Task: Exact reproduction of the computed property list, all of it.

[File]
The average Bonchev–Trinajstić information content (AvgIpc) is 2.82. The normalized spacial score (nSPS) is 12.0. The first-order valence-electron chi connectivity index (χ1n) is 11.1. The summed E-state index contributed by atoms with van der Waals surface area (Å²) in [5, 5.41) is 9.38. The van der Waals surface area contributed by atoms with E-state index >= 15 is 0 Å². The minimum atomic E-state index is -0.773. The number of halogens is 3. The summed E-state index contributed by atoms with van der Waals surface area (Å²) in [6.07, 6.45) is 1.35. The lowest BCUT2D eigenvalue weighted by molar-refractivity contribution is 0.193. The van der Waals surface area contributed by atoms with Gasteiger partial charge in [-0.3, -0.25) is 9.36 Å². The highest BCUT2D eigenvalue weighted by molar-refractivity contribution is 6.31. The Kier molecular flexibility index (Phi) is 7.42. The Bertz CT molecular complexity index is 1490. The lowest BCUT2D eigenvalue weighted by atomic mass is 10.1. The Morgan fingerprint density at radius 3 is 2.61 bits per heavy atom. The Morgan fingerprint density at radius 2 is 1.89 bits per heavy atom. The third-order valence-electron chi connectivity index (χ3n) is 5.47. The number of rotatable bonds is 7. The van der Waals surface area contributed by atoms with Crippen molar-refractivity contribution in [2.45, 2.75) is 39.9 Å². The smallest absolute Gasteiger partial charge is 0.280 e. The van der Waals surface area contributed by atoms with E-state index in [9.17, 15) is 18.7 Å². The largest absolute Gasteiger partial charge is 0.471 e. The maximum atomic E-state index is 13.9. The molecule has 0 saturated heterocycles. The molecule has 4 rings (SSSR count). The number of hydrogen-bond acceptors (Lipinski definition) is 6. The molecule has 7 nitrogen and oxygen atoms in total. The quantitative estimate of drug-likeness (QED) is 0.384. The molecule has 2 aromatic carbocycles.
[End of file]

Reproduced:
The average Bonchev–Trinajstić information content (AvgIpc) is 2.82. The normalized spacial score (nSPS) is 12.0. The first-order valence-electron chi connectivity index (χ1n) is 11.1. The summed E-state index contributed by atoms with van der Waals surface area (Å²) in [5, 5.41) is 9.38. The van der Waals surface area contributed by atoms with E-state index >= 15 is 0 Å². The minimum atomic E-state index is -0.773. The number of halogens is 3. The summed E-state index contributed by atoms with van der Waals surface area (Å²) in [6.07, 6.45) is 1.35. The lowest BCUT2D eigenvalue weighted by molar-refractivity contribution is 0.193. The van der Waals surface area contributed by atoms with Gasteiger partial charge in [-0.3, -0.25) is 9.36 Å². The highest BCUT2D eigenvalue weighted by molar-refractivity contribution is 6.31. The Kier molecular flexibility index (Phi) is 7.42. The Bertz CT molecular complexity index is 1490. The lowest BCUT2D eigenvalue weighted by atomic mass is 10.1. The Morgan fingerprint density at radius 3 is 2.61 bits per heavy atom. The Morgan fingerprint density at radius 2 is 1.89 bits per heavy atom. The third-order valence-electron chi connectivity index (χ3n) is 5.47. The number of rotatable bonds is 7. The van der Waals surface area contributed by atoms with Crippen molar-refractivity contribution in [2.45, 2.75) is 39.9 Å². The smallest absolute Gasteiger partial charge is 0.280 e. The van der Waals surface area contributed by atoms with E-state index in [9.17, 15) is 18.7 Å². The largest absolute Gasteiger partial charge is 0.471 e. The maximum atomic E-state index is 13.9. The molecule has 0 saturated heterocycles. The molecule has 4 rings (SSSR count). The number of hydrogen-bond acceptors (Lipinski definition) is 6. The molecule has 7 nitrogen and oxygen atoms in total. The quantitative estimate of drug-likeness (QED) is 0.384. The molecule has 2 aromatic carbocycles.